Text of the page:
Panasonic Youth

Pair programming? TDD? Where is the proof?

Often while discussing agile practices with agile skeptics, the question of proof comes up. “Are there studies done showing TDD? How do you know pairing works and doesn’t just waste time?”

Those are tough questions. Software is not a science, and there are no double-blind, randomized controlled projects. The study of software development barely approaches the level of a social science. Its easy to discuss the flow and intuitive sense that agile works with other people who have experienced it, but try expressing that to someone who has never stepped beyond the waterfall model.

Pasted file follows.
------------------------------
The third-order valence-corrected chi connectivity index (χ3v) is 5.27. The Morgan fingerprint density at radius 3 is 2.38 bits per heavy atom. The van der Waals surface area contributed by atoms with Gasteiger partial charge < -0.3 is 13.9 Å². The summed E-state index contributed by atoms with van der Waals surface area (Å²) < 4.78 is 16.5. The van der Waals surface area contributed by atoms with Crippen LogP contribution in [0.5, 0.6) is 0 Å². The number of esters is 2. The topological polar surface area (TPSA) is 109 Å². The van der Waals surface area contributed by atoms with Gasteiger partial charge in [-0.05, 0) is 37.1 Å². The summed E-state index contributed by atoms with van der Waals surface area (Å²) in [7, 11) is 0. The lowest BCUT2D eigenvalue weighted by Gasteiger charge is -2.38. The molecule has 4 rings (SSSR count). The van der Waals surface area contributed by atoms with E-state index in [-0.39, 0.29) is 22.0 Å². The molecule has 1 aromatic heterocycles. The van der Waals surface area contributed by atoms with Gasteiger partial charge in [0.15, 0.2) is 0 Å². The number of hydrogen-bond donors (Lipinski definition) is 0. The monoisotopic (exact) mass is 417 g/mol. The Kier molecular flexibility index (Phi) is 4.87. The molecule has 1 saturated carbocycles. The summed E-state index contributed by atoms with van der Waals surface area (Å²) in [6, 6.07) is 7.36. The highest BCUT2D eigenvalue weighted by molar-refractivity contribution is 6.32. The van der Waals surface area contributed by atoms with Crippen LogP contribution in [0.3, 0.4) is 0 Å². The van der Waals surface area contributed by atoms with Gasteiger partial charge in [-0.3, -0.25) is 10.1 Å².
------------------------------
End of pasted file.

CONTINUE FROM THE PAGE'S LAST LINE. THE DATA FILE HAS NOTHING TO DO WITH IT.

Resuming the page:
Things are getting better in the area of real, hard studies done on agile. One example is the work being done by Microsoft’s Empirical Software Engineering Group (ESM). The summary from the TDD study is worth citing:

“The results of the case studies indicate that the pre-release defect density of the four products decreased between 40% and 90% relative to similar projects that did not use the TDD practice. Subjectively, the teams experienced a 15–35% increase in initial development time after adopting TDD.”

I’ve included full links to some of the standout papers on my @to-read list below.